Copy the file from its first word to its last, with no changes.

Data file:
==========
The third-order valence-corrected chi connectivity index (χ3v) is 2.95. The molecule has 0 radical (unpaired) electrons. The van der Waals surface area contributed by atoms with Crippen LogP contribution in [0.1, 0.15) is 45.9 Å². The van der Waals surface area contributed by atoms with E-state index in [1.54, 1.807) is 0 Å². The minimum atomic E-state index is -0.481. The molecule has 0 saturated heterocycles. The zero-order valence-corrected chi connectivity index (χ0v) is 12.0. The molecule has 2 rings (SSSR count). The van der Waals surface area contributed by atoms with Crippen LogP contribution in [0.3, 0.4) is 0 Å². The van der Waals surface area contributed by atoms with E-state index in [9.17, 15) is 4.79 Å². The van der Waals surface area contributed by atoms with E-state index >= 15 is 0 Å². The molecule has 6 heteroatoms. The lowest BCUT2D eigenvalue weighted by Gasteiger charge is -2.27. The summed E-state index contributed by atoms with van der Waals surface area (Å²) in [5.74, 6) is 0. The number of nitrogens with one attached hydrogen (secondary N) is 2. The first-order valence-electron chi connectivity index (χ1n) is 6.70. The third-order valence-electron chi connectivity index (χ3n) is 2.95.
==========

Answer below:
The third-order valence-corrected chi connectivity index (χ3v) is 2.95. The molecule has 0 radical (unpaired) electrons. The van der Waals surface area contributed by atoms with Crippen LogP contribution in [0.1, 0.15) is 45.9 Å². The van der Waals surface area contributed by atoms with E-state index in [1.54, 1.807) is 0 Å². The minimum atomic E-state index is -0.481. The molecule has 0 saturated heterocycles. The zero-order valence-corrected chi connectivity index (χ0v) is 12.0. The molecule has 2 rings (SSSR count). The van der Waals surface area contributed by atoms with Crippen LogP contribution in [0.3, 0.4) is 0 Å². The van der Waals surface area contributed by atoms with E-state index in [9.17, 15) is 4.79 Å². The van der Waals surface area contributed by atoms with E-state index >= 15 is 0 Å². The molecule has 6 heteroatoms. The lowest BCUT2D eigenvalue weighted by Gasteiger charge is -2.27. The summed E-state index contributed by atoms with van der Waals surface area (Å²) in [5.74, 6) is 0. The number of nitrogens with one attached hydrogen (secondary N) is 2. The first-order valence-electron chi connectivity index (χ1n) is 6.70. The third-order valence-electron chi connectivity index (χ3n) is 2.95.